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Laurie Garrow is an Associate Professor in the School of Civil and Environmental Engineering at the Georgia Institute of Technology. Prior to joining the faculty, she worked for five years in the research and development group for United Airlines.

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A Case Study: Educating Transportation Engineers with Simulation SoftwareWhen transportation engineers study air travel, they often consider facility design, airtraffic management, environmental impacts, capital financing mechanisms and otherfactors. However, there is often little or no discussion of airlines themselves, despite theirsignificant role in air travel.During a semester long undergraduate and graduate class on airports and freight, newcurriculum was incorporated to fill this void. Specifically, this new curriculum involvedthe use of an airline simulation software which is designed to give students hands-onexperience with some of the major issues challenging the airline industry. Teams ofstudents were asked to make decisions as if they were operating their own airline. . Indeveloping their airlines, students considered scheduling, staffing, fleet capacity andmaintenance, advertising, and ticket prices. The curriculum culminated with the airlinesthe students created competing against one another in the real-world environmentprogrammed into the simulation software.Towards the end of the semester, each student team critiqued and analyzed their progressand reported their findings. Students spent many hours per week outside of the classworking on their simulation project. Students emphasized in their reports that they had adeeper understanding and appreciation of the complexities involved in managing anairline. Further, the students reported that this simulation activity was ‘so real’ and a verypositive learning experience. They also felt that the complexities of scheduling (both forservice and for maintenance), the amount of capital investments that need to be made,and the difficulty in designing a profitable airline business were the critical aspects ofrunning an airline. Our results also showed that students were deeply engaged with thesimulation project, learned to interpret and respond to many aspects of their airline’soperation, made collaborative decisions in dealing with a variety of challenges, anddeveloped a range of decision making skills.This method proved to be very successful in conveying how airlines operate and gettingstudents to recognize considerations airlines make in their daily operations. This was aunique way to incorporate cross-disciplinary concepts into a civil engineering class.With this method’s success, we have begun adapting the simulation program into asummer camp for high school students interested in transportation engineering and theairline industry.Keywords: transportation engineering, airlines, simulation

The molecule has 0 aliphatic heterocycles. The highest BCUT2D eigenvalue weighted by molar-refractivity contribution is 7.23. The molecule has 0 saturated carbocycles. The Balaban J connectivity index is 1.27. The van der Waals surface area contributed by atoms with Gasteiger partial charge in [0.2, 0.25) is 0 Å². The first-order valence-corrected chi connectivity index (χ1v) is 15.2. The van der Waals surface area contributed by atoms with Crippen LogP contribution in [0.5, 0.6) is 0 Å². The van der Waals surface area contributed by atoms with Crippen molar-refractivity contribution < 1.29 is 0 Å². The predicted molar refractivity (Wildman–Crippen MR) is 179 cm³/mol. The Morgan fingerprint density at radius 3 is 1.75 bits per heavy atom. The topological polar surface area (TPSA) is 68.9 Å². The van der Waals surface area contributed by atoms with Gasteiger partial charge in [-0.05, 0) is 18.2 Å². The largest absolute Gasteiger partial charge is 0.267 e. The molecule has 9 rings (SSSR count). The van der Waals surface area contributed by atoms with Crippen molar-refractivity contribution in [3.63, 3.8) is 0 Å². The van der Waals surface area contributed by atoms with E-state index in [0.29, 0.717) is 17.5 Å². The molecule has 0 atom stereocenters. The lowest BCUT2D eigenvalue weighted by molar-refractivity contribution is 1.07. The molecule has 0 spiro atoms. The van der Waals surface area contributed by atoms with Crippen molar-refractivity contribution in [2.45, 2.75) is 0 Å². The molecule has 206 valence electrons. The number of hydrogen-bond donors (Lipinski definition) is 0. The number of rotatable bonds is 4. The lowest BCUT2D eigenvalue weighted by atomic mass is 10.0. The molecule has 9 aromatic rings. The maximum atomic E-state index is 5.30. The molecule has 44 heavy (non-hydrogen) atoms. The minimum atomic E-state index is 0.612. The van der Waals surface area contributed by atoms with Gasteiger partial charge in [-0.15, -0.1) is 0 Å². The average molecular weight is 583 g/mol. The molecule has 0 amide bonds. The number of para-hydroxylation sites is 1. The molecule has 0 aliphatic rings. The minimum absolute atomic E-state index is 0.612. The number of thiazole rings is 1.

Luken, B. L., & Hotle, S. L., & Alemdar, M., & Garrow, L. A. (2011, June), A Case Study: Educating Transportation Engineers with Simulation Software Paper presented at 2011 ASEE Annual Conference & Exposition, Vancouver, BC. 10.18260/1-2--17301